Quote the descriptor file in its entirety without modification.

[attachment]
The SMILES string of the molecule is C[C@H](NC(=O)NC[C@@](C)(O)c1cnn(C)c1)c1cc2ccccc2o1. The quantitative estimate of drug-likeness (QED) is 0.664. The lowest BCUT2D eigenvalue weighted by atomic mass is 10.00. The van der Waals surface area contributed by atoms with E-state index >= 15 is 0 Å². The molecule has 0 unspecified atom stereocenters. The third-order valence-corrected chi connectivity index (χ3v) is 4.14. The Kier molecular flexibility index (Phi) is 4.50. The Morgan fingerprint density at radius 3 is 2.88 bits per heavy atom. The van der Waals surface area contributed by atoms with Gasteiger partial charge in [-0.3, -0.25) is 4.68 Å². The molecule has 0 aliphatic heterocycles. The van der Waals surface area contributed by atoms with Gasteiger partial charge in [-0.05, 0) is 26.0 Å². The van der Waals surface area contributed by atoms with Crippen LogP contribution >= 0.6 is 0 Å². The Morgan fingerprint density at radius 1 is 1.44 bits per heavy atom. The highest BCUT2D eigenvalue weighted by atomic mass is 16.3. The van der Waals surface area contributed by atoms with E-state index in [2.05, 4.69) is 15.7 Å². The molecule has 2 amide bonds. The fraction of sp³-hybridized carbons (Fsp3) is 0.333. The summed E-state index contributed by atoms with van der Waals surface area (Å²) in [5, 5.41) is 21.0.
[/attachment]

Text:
The SMILES string of the molecule is C[C@H](NC(=O)NC[C@@](C)(O)c1cnn(C)c1)c1cc2ccccc2o1. The quantitative estimate of drug-likeness (QED) is 0.664. The lowest BCUT2D eigenvalue weighted by atomic mass is 10.00. The van der Waals surface area contributed by atoms with E-state index >= 15 is 0 Å². The molecule has 0 unspecified atom stereocenters. The third-order valence-corrected chi connectivity index (χ3v) is 4.14. The Kier molecular flexibility index (Phi) is 4.50. The Morgan fingerprint density at radius 3 is 2.88 bits per heavy atom. The van der Waals surface area contributed by atoms with Gasteiger partial charge in [-0.3, -0.25) is 4.68 Å². The molecule has 0 aliphatic heterocycles. The van der Waals surface area contributed by atoms with Gasteiger partial charge in [-0.05, 0) is 26.0 Å². The van der Waals surface area contributed by atoms with Crippen LogP contribution >= 0.6 is 0 Å². The Morgan fingerprint density at radius 1 is 1.44 bits per heavy atom. The highest BCUT2D eigenvalue weighted by atomic mass is 16.3. The van der Waals surface area contributed by atoms with E-state index in [2.05, 4.69) is 15.7 Å². The molecule has 2 amide bonds. The fraction of sp³-hybridized carbons (Fsp3) is 0.333. The summed E-state index contributed by atoms with van der Waals surface area (Å²) in [5, 5.41) is 21.0.